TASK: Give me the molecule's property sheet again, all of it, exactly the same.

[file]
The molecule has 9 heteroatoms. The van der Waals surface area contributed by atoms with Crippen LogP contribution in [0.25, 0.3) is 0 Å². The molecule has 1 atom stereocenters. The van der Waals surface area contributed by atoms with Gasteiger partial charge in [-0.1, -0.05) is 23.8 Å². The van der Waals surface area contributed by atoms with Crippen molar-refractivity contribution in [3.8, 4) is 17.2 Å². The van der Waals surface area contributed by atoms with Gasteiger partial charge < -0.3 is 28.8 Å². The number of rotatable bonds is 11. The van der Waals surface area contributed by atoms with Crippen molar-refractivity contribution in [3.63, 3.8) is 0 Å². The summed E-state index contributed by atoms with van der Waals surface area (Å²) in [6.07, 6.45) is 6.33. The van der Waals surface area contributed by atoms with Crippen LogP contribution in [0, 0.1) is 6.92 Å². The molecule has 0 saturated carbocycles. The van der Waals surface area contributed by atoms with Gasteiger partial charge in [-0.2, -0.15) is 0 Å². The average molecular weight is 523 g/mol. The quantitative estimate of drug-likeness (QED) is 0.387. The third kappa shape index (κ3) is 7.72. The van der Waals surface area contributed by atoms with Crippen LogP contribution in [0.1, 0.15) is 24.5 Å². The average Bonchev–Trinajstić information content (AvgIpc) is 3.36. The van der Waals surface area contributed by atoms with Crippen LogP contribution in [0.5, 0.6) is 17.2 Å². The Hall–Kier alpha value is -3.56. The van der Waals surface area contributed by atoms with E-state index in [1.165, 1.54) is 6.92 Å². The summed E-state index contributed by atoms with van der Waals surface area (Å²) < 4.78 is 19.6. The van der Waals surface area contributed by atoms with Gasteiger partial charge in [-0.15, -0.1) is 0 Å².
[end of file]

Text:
The molecule has 9 heteroatoms. The van der Waals surface area contributed by atoms with Crippen LogP contribution in [0.25, 0.3) is 0 Å². The molecule has 1 atom stereocenters. The van der Waals surface area contributed by atoms with Gasteiger partial charge in [-0.1, -0.05) is 23.8 Å². The van der Waals surface area contributed by atoms with Crippen molar-refractivity contribution in [3.8, 4) is 17.2 Å². The van der Waals surface area contributed by atoms with Gasteiger partial charge < -0.3 is 28.8 Å². The number of rotatable bonds is 11. The van der Waals surface area contributed by atoms with Crippen molar-refractivity contribution in [3.63, 3.8) is 0 Å². The summed E-state index contributed by atoms with van der Waals surface area (Å²) in [6.07, 6.45) is 6.33. The van der Waals surface area contributed by atoms with Crippen LogP contribution in [0, 0.1) is 6.92 Å². The molecule has 0 saturated carbocycles. The van der Waals surface area contributed by atoms with Gasteiger partial charge in [-0.2, -0.15) is 0 Å². The average molecular weight is 523 g/mol. The quantitative estimate of drug-likeness (QED) is 0.387. The third kappa shape index (κ3) is 7.72. The van der Waals surface area contributed by atoms with Crippen LogP contribution in [0.1, 0.15) is 24.5 Å². The average Bonchev–Trinajstić information content (AvgIpc) is 3.36. The van der Waals surface area contributed by atoms with Crippen LogP contribution in [0.5, 0.6) is 17.2 Å². The Hall–Kier alpha value is -3.56. The van der Waals surface area contributed by atoms with E-state index in [1.165, 1.54) is 6.92 Å². The summed E-state index contributed by atoms with van der Waals surface area (Å²) < 4.78 is 19.6. The van der Waals surface area contributed by atoms with Gasteiger partial charge in [-0.15, -0.1) is 0 Å².